The problem with that is that sometimes coaches are loyal to a fault. Until Babich came to the team, I always admired how Lovie Smith would fire a guy who wasn’t producing results…whether it was a player or a member of the coaching staff. Lately, I have seen him become a “loyal to a fault” type of coach, and I think he should reconsider that philosophy. The right coaching staff (or member of a staff) will get the most out of his players, and is a chess player. The wrong coaching staff (or member of a coaching staff) will have a lot of talent on their team, and not get results. Further, they will make bone-headed coaching decisions that may or may not cost the team a game or games. Babich is one of Lovie's guys, but he needs to tell him to hit the bricks.

Everyone makes mistakes, and you would be a complete jerk of a fan to not to allow a bad coaching decision from time to time; afterall, we are all human. I am speaking more of complete idiocy than I am a simple mistake, or being too aggressive at the wrong time. I like aggressive mistakes. You live by the sword and die by the sword in my ideal playbook, just don’t make the same mistakes over and over, and understand what you did wrong and correct it at half time. If I had one critique that the Bears coaching staff would listen to me about, I would tell them to make better half time adjustments. The Cover 2 is a good defense, but if you are doing something that isn’t working in the first half, wouldn’t you adjust? This coaching staff seems to stick to a game plan no matter what is happening, and I hate it.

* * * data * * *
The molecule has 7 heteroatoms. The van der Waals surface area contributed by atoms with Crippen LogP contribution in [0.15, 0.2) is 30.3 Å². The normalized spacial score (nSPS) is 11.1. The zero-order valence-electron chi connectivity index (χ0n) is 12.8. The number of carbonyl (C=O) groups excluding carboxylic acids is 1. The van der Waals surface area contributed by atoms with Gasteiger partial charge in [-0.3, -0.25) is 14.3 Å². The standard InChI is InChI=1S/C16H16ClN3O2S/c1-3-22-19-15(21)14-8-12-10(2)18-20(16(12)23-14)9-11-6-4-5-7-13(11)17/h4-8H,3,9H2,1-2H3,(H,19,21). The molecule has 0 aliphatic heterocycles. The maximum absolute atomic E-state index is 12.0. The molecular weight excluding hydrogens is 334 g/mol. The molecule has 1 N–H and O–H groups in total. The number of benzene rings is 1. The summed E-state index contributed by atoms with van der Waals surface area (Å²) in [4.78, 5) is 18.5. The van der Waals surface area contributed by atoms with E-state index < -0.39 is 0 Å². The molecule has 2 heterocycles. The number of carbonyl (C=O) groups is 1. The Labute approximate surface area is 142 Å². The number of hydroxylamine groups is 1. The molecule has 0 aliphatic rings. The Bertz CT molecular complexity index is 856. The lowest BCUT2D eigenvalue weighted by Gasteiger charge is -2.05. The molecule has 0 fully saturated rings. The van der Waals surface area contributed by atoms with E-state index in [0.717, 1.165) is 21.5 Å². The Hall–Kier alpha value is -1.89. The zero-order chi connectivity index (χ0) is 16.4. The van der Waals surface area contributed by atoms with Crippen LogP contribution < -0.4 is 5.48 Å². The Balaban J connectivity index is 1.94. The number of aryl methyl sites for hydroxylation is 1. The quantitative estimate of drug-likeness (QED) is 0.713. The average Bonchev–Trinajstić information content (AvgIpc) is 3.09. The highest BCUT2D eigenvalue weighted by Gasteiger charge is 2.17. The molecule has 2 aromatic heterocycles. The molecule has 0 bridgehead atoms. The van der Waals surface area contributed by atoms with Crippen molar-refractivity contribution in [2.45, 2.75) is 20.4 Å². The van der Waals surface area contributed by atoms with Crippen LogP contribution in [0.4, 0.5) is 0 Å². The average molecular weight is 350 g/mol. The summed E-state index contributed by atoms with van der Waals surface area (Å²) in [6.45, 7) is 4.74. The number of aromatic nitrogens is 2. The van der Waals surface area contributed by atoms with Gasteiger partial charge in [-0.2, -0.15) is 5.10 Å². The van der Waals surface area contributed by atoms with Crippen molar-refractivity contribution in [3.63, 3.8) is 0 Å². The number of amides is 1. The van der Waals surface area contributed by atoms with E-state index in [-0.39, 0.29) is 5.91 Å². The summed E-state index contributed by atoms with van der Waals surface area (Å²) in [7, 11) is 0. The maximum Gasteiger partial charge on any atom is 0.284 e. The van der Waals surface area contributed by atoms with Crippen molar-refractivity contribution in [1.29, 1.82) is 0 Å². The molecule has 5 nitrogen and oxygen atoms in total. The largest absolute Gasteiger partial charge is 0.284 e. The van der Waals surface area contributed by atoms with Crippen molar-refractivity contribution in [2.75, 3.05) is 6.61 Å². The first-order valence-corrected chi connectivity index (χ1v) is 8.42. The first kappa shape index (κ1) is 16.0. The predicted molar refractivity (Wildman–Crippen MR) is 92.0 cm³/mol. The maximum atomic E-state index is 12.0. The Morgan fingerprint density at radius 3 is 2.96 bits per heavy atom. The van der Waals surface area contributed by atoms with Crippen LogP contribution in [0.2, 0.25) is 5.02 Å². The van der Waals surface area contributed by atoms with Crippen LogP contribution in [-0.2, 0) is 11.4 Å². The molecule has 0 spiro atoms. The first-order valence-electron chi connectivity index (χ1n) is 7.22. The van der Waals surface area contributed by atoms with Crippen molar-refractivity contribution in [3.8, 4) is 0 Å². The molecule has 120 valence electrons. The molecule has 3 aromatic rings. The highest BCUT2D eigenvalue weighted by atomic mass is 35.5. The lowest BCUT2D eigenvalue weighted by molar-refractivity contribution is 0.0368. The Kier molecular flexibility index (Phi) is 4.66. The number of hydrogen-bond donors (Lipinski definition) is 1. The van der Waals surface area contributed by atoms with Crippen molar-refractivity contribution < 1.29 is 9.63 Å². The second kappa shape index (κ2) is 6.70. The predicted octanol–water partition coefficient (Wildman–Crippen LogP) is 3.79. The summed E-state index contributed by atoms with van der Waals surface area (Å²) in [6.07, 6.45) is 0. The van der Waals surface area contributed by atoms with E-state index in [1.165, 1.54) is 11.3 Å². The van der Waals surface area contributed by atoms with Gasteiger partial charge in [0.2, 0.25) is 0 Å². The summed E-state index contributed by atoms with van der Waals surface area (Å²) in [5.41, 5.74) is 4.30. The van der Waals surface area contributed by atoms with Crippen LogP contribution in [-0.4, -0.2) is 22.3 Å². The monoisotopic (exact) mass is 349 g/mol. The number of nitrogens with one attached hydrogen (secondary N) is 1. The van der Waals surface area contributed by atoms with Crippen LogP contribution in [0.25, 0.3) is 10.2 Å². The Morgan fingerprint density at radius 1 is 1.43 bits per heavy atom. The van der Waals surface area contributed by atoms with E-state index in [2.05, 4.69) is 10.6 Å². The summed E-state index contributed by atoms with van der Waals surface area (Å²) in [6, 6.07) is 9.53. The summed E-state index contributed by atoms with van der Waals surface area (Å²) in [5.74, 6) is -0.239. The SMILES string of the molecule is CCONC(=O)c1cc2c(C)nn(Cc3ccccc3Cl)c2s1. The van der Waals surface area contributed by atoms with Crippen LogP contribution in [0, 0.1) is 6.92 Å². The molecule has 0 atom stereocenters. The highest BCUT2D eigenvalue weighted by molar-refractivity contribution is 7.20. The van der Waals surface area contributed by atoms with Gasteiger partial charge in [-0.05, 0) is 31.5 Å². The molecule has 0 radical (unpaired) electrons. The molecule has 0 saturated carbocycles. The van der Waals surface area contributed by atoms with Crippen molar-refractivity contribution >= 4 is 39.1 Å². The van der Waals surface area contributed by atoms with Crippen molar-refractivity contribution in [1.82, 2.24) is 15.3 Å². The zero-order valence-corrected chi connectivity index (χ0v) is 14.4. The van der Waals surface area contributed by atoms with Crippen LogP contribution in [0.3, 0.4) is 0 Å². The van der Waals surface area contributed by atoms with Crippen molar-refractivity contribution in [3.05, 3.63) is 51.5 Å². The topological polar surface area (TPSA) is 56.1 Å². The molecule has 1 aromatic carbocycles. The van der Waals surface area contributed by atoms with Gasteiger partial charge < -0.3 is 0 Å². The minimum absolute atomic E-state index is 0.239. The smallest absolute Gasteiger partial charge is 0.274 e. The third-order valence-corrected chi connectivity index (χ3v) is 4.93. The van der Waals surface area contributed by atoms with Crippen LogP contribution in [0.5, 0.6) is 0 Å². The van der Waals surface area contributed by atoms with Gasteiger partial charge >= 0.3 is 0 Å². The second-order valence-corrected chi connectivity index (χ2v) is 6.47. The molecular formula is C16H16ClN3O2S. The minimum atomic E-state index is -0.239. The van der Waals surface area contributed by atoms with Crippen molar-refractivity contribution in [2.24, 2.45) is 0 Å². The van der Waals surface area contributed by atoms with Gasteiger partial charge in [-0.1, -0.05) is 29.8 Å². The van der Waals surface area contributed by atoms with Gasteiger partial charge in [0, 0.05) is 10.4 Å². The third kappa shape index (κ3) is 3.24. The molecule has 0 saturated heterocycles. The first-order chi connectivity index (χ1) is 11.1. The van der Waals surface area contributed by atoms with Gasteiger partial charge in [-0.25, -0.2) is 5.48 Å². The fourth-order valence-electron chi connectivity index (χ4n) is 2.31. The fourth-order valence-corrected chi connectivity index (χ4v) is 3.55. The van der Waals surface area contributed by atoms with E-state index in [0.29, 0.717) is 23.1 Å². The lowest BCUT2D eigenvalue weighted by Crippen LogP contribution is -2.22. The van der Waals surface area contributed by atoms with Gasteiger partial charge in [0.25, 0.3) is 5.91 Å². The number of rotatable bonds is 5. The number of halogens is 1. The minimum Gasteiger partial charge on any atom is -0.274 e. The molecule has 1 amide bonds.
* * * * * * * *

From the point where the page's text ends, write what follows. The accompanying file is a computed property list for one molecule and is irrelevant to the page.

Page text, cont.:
Here is my coach by coach assessment of the Bears coaching staff. I will say before you read that overall I am pleased with the staff as a whole and feel lucky that we have them coaching our team. Go Bears!